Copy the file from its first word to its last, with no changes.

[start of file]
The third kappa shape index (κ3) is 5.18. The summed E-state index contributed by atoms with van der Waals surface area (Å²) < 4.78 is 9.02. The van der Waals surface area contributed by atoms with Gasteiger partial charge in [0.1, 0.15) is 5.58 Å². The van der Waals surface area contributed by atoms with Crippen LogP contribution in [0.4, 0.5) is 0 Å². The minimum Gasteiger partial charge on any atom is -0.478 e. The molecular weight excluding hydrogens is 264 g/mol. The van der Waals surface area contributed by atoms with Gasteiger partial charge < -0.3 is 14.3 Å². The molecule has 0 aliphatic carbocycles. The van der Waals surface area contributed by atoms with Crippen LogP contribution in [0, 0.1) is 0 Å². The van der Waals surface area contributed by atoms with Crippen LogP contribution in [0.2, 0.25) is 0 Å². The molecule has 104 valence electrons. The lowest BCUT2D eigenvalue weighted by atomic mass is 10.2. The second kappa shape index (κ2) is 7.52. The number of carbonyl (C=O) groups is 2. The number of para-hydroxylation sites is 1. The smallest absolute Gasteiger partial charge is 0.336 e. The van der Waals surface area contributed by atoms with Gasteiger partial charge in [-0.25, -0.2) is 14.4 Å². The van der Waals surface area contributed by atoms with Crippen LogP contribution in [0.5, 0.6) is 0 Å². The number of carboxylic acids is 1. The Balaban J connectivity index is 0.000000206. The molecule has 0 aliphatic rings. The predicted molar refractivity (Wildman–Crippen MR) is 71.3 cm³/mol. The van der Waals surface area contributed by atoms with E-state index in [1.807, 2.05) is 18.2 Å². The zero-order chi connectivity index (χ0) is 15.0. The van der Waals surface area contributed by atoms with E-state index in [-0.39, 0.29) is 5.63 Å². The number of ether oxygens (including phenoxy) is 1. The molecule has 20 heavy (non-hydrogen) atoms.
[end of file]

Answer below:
The third kappa shape index (κ3) is 5.18. The summed E-state index contributed by atoms with van der Waals surface area (Å²) < 4.78 is 9.02. The van der Waals surface area contributed by atoms with Gasteiger partial charge in [0.1, 0.15) is 5.58 Å². The van der Waals surface area contributed by atoms with Crippen LogP contribution in [0.4, 0.5) is 0 Å². The minimum Gasteiger partial charge on any atom is -0.478 e. The molecular weight excluding hydrogens is 264 g/mol. The van der Waals surface area contributed by atoms with Gasteiger partial charge < -0.3 is 14.3 Å². The molecule has 0 aliphatic carbocycles. The van der Waals surface area contributed by atoms with Crippen LogP contribution in [0, 0.1) is 0 Å². The van der Waals surface area contributed by atoms with Crippen LogP contribution in [0.2, 0.25) is 0 Å². The molecule has 104 valence electrons. The lowest BCUT2D eigenvalue weighted by atomic mass is 10.2. The second kappa shape index (κ2) is 7.52. The number of carbonyl (C=O) groups is 2. The number of para-hydroxylation sites is 1. The smallest absolute Gasteiger partial charge is 0.336 e. The van der Waals surface area contributed by atoms with Gasteiger partial charge in [-0.25, -0.2) is 14.4 Å². The van der Waals surface area contributed by atoms with Crippen LogP contribution in [0.5, 0.6) is 0 Å². The number of carboxylic acids is 1. The Balaban J connectivity index is 0.000000206. The molecule has 0 aliphatic rings. The predicted molar refractivity (Wildman–Crippen MR) is 71.3 cm³/mol. The van der Waals surface area contributed by atoms with E-state index in [1.807, 2.05) is 18.2 Å². The zero-order chi connectivity index (χ0) is 15.0. The van der Waals surface area contributed by atoms with E-state index in [-0.39, 0.29) is 5.63 Å². The number of ether oxygens (including phenoxy) is 1. The molecule has 20 heavy (non-hydrogen) atoms.